Morning Report – Good numbers out of KB Home 1/13/15

Markets are higher this morning in sympathy with markets around the world. Bonds and MBS are down.

Alcoa kicked off earnings season with a better than expected result, however the stock is unch’d this morning…

Goldman decreased their price target for oil this quarter to $39 a barrel. Speculators are betting that supply will increase even more.

Homebuilder KB Home reported earnings this morning… Orders were up 10%, and earnings beat on a massive tax benefit. Revenues rose 29%, and average selling prices rose 17%. That big jump was due mainly to a greater emphasis on Northern California and away from the Southwest. Gross margins contracted 60 basis points. The stock is up a few percent this morning. The conference call is at 11:30 am (877-269-7756 / 13596999) if you are interested in listening in. We will hear from Lennar later this week.

The NFIB Small Business Optimism survey came in above par for December. This was the highest reading since October 2006. 100 is more or less “normalcy” since the index was created about 20 years ago. Employment was a pleasant surprise, with 54% of firms reporting hiring (or attempts to hire) however the pool of available candidates appears to be a poor fit, as 43% reported few or no qualified candidates for the position:  (“Qualified candidate” –  a candidate with the wisdom of someone in their fifties, the efficiency of someone in their forties, the drive of someone in their thirties and the paycheck of someone in their twenties)

Job Openings were more or less unchanged at 4.8 million in November, according to the JOLTS survey. This is a boom-time level, and is a leading indicator for the labor market.

The IBD / TIPP Economic Optimism Index came in at 51.5 from 48.4.

Good background article on Bill Gross’s exit from PIMCO.

10 Responses

  1. Goldman decreased their price target for oil this quarter to $39 a barrel. Speculators are betting that supply will increase even more.

    At $39/bbl there will be no new fracking and precious little North American drilling, if any. Certainly there would be no offshore or North Sea drilling. Seems to me that supplies will gradually decrease, unless there is some global producer who can actually afford to drill at that price. I do not think that is the case – I think $40 is break even for new drilling in Saudi Arabia.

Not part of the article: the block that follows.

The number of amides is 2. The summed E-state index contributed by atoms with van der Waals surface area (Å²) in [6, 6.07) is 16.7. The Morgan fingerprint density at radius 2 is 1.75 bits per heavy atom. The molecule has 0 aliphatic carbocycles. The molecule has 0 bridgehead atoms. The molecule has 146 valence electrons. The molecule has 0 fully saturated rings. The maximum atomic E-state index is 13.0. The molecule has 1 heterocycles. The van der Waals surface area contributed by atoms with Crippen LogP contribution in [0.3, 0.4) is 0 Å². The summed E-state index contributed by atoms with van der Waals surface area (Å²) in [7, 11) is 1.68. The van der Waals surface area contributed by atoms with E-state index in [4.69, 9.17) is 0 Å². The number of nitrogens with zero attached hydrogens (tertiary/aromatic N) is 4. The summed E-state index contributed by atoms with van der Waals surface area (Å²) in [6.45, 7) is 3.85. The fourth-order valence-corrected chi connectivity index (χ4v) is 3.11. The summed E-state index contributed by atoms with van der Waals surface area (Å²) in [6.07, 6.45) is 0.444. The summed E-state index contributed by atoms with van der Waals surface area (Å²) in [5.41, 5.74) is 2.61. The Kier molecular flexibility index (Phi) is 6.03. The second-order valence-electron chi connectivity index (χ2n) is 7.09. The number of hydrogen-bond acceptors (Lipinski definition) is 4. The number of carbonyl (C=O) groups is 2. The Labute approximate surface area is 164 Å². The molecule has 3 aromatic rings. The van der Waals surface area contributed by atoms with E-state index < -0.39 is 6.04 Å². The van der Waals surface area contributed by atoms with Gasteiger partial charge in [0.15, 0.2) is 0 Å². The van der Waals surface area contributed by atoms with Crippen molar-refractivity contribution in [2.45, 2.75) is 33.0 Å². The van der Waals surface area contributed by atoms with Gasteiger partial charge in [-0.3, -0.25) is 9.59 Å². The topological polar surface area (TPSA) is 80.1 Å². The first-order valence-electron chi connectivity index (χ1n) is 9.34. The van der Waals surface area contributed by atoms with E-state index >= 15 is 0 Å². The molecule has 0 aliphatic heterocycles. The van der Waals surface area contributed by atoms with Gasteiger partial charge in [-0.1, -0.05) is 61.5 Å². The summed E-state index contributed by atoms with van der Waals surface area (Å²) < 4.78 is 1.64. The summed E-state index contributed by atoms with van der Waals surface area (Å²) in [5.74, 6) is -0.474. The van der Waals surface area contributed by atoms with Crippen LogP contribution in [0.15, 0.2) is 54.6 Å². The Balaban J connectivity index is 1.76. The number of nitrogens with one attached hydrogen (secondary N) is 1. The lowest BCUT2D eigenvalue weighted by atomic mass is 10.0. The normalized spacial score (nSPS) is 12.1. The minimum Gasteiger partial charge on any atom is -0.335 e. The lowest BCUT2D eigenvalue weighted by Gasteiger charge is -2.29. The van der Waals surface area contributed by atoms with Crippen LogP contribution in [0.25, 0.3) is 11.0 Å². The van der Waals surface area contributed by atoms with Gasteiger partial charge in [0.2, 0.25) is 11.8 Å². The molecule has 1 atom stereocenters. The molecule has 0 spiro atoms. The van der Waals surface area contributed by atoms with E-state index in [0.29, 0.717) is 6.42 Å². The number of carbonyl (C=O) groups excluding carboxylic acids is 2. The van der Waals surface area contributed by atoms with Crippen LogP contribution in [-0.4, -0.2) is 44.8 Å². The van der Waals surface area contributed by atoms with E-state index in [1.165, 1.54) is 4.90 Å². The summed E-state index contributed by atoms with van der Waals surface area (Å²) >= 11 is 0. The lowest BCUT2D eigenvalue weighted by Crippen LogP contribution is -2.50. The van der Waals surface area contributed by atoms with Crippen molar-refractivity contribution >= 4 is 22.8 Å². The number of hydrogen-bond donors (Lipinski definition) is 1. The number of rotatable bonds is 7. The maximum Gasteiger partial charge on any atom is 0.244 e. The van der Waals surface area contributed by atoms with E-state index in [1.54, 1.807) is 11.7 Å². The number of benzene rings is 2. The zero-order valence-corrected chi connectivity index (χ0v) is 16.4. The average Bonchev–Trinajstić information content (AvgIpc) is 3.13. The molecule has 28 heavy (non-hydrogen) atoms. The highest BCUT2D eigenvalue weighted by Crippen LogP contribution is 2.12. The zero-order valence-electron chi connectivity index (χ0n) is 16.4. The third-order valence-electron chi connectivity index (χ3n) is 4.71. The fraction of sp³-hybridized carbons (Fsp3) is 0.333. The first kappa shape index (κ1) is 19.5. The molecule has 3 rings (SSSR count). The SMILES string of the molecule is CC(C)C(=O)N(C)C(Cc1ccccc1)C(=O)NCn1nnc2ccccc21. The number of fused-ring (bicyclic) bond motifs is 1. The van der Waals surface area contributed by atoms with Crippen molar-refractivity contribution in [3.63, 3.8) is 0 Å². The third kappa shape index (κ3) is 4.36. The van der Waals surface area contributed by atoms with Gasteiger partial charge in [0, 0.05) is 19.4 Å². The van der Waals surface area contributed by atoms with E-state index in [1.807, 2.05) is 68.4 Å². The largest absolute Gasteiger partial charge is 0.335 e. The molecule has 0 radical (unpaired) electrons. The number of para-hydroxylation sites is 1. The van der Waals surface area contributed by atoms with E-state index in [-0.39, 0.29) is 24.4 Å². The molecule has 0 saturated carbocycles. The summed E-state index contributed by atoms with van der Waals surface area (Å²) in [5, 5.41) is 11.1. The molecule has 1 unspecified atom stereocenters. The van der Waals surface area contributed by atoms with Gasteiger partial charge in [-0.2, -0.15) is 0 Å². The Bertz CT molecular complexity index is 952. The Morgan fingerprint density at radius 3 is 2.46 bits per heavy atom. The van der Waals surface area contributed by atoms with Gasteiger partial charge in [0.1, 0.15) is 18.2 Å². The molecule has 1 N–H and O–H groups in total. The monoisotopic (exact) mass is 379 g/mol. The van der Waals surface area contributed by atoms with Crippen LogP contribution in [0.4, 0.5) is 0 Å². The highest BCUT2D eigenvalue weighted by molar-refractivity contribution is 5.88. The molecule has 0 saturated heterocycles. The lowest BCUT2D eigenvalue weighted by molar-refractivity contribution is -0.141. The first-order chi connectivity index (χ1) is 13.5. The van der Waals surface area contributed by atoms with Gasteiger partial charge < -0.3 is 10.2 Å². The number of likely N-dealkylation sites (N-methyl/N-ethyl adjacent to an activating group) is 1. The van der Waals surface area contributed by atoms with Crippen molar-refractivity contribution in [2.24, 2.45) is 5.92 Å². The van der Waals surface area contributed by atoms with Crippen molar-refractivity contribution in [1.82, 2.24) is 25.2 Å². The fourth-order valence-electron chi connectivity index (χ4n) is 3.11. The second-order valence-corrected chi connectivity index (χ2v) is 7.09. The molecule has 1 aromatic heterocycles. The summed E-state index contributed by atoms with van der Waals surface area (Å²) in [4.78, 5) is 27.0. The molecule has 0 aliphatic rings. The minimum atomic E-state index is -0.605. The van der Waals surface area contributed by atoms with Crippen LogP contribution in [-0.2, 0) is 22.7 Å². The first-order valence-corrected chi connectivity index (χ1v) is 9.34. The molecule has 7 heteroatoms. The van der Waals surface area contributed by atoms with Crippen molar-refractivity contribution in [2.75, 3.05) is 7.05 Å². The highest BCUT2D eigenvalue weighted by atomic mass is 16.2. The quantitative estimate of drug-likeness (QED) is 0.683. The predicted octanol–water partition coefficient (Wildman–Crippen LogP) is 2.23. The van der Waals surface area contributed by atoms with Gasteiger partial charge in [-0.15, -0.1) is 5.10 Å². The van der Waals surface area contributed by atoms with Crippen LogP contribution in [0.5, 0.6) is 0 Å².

But I could be wrong.

    Wrong or right, I am FRIST.

    Addendum: great breakeven charts, here.

    http://www.businessinsider.com/citi-breakeven-oil-production-prices-2014-11

    Obviously new drilling would evaporate.

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  2. North Koreans walk across a frozen river and murder Chinese for food

    http://www.bloomberg.com/news/2015-01-13/north-koreans-walk-across-frozen-river-to-china-to-commit-murder.html

    But they have almost no inequality. And no profit motive. How in the world could this happen?

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  3. At $39/bbl there will be no new fracking and precious little North American drilling, if any.

    Not necessarily. Anadarko has a big play in CO, our daughter’s, that they’ve sold part of the rights to and they’re picking their first wells now.

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  4. The Wall Street Journal had an article today about how Canada is going ahead despite whatever the price. Another recent one (probably the Journal) pointed out that break even for many countries is what they need to finance their budgets, not what it costs to extract a barrel. A great news operation.

    Also predictable on the op-ed side. Obama comes out with a plan pushing community colleges and the op-ed page cranks out attack articles on how community college is worthless. Quelle surpise.